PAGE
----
# Deriving Gibbs sampler for specific mixture model

Let $\theta_i$ be an indicator which is $0$ if score, $X_i$, is the same for both opponents, $1$ if different:

• $X_i|\theta_i \stackrel{\text{ind}}{\sim} (1-\theta_i) U(0, 1) + \theta_i Beta(1, \beta)$
• $\theta_i \stackrel{\text{iid}}{\sim}\text{Bernoulli}(\pi)$
• $\pi \sim \text{Uniform}(0,1)$
• $\beta \sim \text{Gamma}(\text{shape} = 0.001, \text{rate} = 0.001)$

Attempt: We need to find the following conditional posteriors which I am having trouble with. I have came across combining normal distributions which I understand, what is the approach for these more complicated distributions (any references would also be appreciated)?

$$\theta_i|X_i \sim$$ $$\pi|X_i \sim$$ $$\beta|X_i \sim$$

• The Gibbs sampler for mixtures is one of the first examples of applying the Gibbs sampler and a straightforward one. Can you tell us where you get stuck in deriving the joint distribution of $\pi,\beta,\theta_1,\ldots,\theta_n$? – Xi'an Dec 13 '15 at 11:20

Here is how we explain the resolution in Bayesian Essentials with R rephrased for your problem (but you can find the same approach in most textbooks):

With each $x_i$ is associated a missing variable $z_i$ [your $\theta_i$] that indicates its component. Formally, this means that we have a hierarchical structure associated with the model: $$z_i|\pi\sim\mathscr{B}(\pi)$$ and $$x_i|z_i=1,\beta \sim \beta x^{\beta-1}\qquad x_i|z_i=0,\beta \sim \mathcal{U}(01,1)$$ The completed likelihood corresponding to the missing structure is such that $$\ell(\beta,\pi|\mathbf{x},\mathbf{z})=\prod_{i=1}^n \pi^{z_i}(1-\pi)^{1-z_i}\,(1-x_i)^{(\beta-1) z_i}\beta^{z_i}$$ and the corresponding posterior is $$\pi(\beta,\pi|\mathbf{x},\mathbf{z}) \propto \beta^{-.999}\exp(-0.001\beta)\,\prod_{i=1}^n \pi^{z_i}(1-\pi)^{1-z_i}\,(1-x_i)^{(\beta-1) z_i}\beta^{z_i},$$ where $\mathbf{z}=(z_1,\ldots,z_n)$.

As I dislike very much the BUGS type priors with almost zero parameters, I will now use $\beta^{-1}$ instead of $\beta^{-.999}\exp(-0.001\beta)$

Using this completion, the joint posterior distribution of $(\beta,\pi)$ can be written in closed form as $$f(\beta,\pi|\mathbf{x},\mathbf{z}) \propto \pi^{\sum_{i=1}^nz_i}(1-\pi)^{n-\sum_{i=1}^nz_i}\,\beta^{\sum_{i=1}^n z_i-1}\left[\prod\nolimits_{z_i=1}(1-x_i)\right]^{\beta-1},$$ If $\pi$ and $\beta$ are independent a priori, then, given $\mathbf{z}$, the vectors $\pi$ and $\mathbf{x}$ are independent; that is, $f(\pi|\mathbf{x},\mathbf{z})=f(\pi|\mathbf{z})$. Moreover, in that case, $\beta$ is also independent a posteriori from $\pi$ given $\mathbf{x}$ and $\mathbf{z}$, with density $f(\beta|\mathbf{x},\mathbf{z})$. If we apply the Gibbs sampler in this problem, it involves the successive simulation of $\mathbf{z}$ and $(\pi,\beta)$ conditional on one another and on the data:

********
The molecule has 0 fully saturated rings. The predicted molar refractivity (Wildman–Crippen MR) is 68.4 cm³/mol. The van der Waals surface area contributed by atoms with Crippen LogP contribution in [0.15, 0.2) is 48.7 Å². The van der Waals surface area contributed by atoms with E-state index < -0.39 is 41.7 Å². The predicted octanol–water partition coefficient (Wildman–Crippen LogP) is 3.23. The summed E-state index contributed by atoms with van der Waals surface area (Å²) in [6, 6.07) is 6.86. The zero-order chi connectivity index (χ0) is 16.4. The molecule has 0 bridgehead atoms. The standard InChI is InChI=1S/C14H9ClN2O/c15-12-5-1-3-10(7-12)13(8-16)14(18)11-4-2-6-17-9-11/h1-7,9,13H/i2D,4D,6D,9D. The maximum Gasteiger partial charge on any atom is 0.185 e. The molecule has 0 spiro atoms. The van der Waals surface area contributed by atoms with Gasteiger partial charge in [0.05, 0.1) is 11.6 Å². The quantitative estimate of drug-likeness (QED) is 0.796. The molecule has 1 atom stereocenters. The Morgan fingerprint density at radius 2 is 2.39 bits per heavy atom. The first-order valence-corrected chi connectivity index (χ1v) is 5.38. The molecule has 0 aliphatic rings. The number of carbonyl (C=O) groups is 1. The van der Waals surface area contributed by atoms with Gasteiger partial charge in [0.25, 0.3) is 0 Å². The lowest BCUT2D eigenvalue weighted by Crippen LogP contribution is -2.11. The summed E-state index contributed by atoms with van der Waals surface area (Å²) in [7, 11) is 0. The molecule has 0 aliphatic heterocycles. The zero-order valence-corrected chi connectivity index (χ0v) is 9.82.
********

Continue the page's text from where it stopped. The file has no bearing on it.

Initialization: Choose $\pi^{(0)}$ and $\beta^{(0)}$ arbitrarily.

Iteration $t$ $(t\ge 1)$:

1. For $i=1,\ldots,n$, generate $z_i^{(t)}$ such that $$\mathbb{P}\left(z_i=1\right)\propto \pi^{(t-1)}f\left(x_i|\beta^{(t-1)},z_i\right)$$
2. Generate $\pi^{(t)}$ according to $f(\pi|\mathbf{z}^{(t)})$.
3. Generate $\beta^{(t)}$ according to $f(\beta|\mathbf{z}^{(t)},\mathbf{x})$.

Try to solve the full conditionals before reading further

In your specific case, you can derive the full conditional $f(\pi|\mathbf{z})$ and $f(\beta|\mathbf{z},\mathbf{x})$ from the joint above: \eqalign{ f(\beta,\pi|\mathbf{x},\mathbf{z}) &\propto \pi^{\sum_{i=1}^nz_i}(1-\pi)^{n-\sum_{i=1}^nz_i}\,\beta^{\sum_{i=1}^n z_i-1}\left[\prod\nolimits_{z_i=1}(1-x_i)\right]^{\beta-1}\\ &\propto f(\pi|\mathbf{z}) f(\beta|\mathbf{x},\mathbf{z})\\ }

If you separate the terms in $\pi$ and the terms in $\beta$ you get $$f(\pi|\mathbf{z})\propto\pi^{\sum_{i=1}^n z_i}(1-\pi)^{n-\sum_{i=1}^nz_i}$$ which corresponds to a Beta $$\mathcal{B}e\left(1+\sum\nolimits_{i=1}^n z_i,1+n-\sum\nolimits_{i=1}^n z_i\right)$$ distribution and $$f(\beta|\mathbf{x},\mathbf{z})\propto\beta^{\sum_{i=1}^n z_i-1}\left[\prod\nolimits_{z_i=1}(1-x_i)\right]^{\beta}= \beta^{\sum_{i=1}^n z_i-1} \exp\left[-\beta\sum\nolimits_{z_i=1} \log(1-x_i)\right]$$ which corresponds to a Gamma $$\mathcal{Ga}\left(\sum\nolimits_{i=1}^n z_i,\sum\nolimits_{z_i=1} \log(1-x_i)\right)$$ distribution.

• Thank you for the detailed explanation, I am working through the details. – user98056 Dec 14 '15 at 5:30